More importantly — and this is so, so important and a lesson today’s scribes could learn — Doug didn’t ignore the show’s history. Instead, he used it as a springboard for more story. When he learned about the backstory of Kim’s and Bob’s illicit affair during Bob’s marriage to Jennifer, and Kim’s miscarriage, he wrote the Sabrina Fullerton story, where Bob and Kim learn that their child, a daughter, is alive. (Those scenes, shot in Italy, still to this day send a shiver up my spine!) That history would come to the forefront again a few years later, when Kim’s old nemesis Susan Stewart ended up doing the unthinkable — having an affair with Bob. A remembrance of an early relationship of Lisa’s — her marriage to John Eldridge– led to the introduction of Scott Eldridge, which shook Lisa’s life and her relationship with Tom.
Doug wrote several issue-oriented storylines during his time as head writer, but he
wrote them with a gentle touch, and avoided the lecturing, After School Special approach. From Hank Eliot, the first openly gay character, to Nancy’s second husband Dan McCluskey, the retired cop with Alzheimer’s, we saw a lot of faces and people that we simply weren’t seeing anywhere else. Doug explored varying opinions on euthanasia by having Margo pull the plug on her dying father-in-law Casey as he lay dying from Guillain-Barre disease. Watching the aftermath of Margo’s decision, and how each character reacted, was riveting.
Perhaps the best example of Doug’s firm-yet-subtle approach was the courtship and marriage of Duncan and Jessica. These were two beloved, long-term characters in Oakdale, like any other couple, except that Jessica was African-American. Doug showed the citizens of Oakdale reacting to the coupling with varying degrees of acceptance — or in some cases, discomfort. We saw Lisa, a beloved character who in some ways represented the audience, object to the romance at first. Even Lisa was surprised at her own reactions, buried under the surface. Doug’s writing was always able to show the potential for good and bad in any character.
I don’t mean to suggest that Doug was perfect — his shows had lulls and valleys in the action from time to time, as any serialized show does. And if I had to pick out a valid criticism of his work from over the years, it would be that he wrote for characters so much there were too many of them in play at one time. This made for an awfully crowded canvas at times, with as many as 40 characters or more! But as busy as his canvases would be, you seldom saw a handful of characters monopolizing the action; Doug wrote for a wide range of characters across all generations. You could still do that in those soap days.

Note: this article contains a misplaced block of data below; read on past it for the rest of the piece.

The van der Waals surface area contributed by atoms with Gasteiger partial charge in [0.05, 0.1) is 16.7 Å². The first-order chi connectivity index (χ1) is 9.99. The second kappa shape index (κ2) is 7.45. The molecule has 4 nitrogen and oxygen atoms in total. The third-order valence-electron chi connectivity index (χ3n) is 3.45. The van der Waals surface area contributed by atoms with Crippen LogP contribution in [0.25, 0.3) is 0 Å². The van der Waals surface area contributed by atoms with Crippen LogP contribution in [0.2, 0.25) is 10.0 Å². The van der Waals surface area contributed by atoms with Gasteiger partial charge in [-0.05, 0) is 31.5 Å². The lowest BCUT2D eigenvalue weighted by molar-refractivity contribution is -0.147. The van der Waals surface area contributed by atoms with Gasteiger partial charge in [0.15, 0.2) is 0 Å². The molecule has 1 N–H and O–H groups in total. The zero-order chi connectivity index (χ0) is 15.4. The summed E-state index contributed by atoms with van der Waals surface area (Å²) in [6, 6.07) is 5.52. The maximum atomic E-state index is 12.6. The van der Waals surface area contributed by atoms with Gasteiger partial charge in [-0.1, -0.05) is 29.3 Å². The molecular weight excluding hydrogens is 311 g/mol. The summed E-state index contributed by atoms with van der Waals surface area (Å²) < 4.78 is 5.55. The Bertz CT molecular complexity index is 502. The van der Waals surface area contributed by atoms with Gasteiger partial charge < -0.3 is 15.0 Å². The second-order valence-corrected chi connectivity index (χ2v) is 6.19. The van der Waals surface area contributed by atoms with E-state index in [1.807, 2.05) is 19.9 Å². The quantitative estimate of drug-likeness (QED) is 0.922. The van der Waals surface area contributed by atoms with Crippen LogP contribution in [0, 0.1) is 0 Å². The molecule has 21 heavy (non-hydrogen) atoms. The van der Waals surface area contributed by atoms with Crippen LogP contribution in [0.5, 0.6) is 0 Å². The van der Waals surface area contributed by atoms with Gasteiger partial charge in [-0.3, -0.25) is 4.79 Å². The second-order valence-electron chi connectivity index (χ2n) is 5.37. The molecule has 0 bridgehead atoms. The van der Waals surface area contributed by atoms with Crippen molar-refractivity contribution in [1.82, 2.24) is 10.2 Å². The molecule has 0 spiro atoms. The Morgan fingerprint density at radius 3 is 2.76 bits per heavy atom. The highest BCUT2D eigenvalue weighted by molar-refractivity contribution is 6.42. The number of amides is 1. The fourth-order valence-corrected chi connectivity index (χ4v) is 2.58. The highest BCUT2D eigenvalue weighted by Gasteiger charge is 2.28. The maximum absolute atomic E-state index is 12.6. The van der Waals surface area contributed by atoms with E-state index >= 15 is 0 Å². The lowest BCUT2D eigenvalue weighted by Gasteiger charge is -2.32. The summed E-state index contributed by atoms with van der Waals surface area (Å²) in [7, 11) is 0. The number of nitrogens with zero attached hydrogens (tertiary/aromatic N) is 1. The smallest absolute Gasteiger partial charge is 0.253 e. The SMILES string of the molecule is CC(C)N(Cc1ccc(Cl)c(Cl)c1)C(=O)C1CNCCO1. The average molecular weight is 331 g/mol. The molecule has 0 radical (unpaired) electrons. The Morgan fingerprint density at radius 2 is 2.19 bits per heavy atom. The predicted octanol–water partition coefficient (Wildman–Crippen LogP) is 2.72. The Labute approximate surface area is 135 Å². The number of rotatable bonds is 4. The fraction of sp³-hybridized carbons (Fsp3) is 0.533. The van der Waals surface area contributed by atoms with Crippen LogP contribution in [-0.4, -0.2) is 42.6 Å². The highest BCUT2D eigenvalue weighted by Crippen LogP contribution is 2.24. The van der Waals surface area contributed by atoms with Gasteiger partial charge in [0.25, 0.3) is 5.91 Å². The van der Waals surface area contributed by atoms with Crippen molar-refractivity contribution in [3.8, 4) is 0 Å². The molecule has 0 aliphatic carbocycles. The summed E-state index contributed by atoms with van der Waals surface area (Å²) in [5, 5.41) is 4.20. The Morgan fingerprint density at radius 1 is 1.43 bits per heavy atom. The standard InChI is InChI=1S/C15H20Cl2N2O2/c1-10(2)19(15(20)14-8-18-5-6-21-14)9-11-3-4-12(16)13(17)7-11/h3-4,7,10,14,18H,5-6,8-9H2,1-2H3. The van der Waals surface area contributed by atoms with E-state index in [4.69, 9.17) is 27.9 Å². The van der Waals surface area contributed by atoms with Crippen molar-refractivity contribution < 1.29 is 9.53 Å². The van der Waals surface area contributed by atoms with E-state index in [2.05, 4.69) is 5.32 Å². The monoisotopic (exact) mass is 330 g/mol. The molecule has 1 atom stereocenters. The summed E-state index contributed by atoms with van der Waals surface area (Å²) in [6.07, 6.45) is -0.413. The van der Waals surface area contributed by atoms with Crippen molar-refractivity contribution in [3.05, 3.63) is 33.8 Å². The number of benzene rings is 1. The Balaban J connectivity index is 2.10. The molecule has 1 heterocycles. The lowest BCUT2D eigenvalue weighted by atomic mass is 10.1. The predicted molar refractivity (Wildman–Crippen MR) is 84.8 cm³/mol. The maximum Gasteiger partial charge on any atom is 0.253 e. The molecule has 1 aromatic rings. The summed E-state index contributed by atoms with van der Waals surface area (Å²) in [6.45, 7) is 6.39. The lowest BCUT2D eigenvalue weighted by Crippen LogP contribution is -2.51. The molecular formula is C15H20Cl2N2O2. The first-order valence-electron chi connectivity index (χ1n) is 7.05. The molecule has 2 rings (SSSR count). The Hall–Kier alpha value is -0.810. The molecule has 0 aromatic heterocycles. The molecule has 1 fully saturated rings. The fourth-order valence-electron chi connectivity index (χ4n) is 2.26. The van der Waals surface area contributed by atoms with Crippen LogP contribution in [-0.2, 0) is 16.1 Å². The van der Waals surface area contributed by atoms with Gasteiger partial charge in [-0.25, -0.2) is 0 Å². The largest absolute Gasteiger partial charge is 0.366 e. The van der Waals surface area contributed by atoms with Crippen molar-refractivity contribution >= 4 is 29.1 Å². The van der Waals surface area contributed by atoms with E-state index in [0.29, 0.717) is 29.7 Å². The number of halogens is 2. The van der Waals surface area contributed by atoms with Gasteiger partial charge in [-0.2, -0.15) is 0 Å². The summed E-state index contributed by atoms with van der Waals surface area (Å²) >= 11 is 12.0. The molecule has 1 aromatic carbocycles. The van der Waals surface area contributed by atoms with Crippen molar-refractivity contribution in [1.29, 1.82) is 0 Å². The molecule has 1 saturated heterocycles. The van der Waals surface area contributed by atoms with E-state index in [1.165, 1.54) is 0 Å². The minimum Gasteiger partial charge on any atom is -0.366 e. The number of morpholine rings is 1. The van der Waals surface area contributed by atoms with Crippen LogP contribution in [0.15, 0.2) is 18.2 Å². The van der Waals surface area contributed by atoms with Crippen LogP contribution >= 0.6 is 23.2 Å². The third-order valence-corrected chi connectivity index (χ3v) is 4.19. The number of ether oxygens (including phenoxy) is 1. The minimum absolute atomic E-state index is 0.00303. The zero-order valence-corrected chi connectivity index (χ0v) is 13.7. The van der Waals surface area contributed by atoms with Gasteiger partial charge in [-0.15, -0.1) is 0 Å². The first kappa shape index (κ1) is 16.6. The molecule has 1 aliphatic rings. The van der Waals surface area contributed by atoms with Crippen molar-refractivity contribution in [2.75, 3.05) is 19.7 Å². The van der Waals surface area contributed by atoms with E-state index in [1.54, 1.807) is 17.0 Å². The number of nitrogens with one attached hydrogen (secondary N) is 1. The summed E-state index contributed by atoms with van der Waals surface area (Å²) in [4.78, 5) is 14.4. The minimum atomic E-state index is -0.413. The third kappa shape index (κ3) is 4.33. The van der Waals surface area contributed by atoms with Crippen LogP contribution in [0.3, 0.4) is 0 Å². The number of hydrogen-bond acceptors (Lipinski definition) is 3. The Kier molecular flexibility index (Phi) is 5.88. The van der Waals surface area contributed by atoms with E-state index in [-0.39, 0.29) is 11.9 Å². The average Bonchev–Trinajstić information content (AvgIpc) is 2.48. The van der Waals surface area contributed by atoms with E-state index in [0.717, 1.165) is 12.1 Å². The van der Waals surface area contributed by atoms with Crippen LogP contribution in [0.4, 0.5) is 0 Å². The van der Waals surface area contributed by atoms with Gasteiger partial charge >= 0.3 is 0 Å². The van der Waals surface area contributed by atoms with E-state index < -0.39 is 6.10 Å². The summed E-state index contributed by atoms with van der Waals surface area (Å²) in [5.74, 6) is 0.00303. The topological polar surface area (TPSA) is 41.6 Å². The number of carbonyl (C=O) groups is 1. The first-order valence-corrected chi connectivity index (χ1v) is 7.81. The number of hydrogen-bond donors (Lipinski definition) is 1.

It’s been 15 years since Doug’s death, and it’s hard for me, sometimes, to explain to someone who hasn’t seen his work why I loved it, and why I remember it so warmly.
It’s a very different soap world today, in every possible way. And to new daytime fans
who have only heard Doug mentioned by name, or have seen brief snippets of his
work on YouTube, it may seem like we are contemplating his work through the
pleasant haze of our misty watercolor memories.
But Doug’s work — and more importantly, how he approached his work — is still a sterling approach for soap writers today. Soap opera writing is no easy task; it’s a delicate balance of fantasy and reality, of comfort and confrontation, of lurid behavior and loving embraces. For even the most talented of scribes, it’s a massive challenge to make viewers (and sponsors) happy. These days, the genre is competitive like it has never been before. Every show is fighting tooth and nail for every ratings point, and the casts and the budgets are significantly scaled down.
But in my humble opinion, Doug’s approach to telling a story is timeless. The ideas are simple: pay attention to history, develop strong and rich characters that your audience can see themselves in and relate to, and let those characters tell a strong, compelling story. Those are classic ideas, still applicable to any show in this genre. And that, to me, makes Doug’s work, and the man himself, just as relevant and important today.
Thursday, Marlena recalls the Doug Marland she knew as a friend for many years.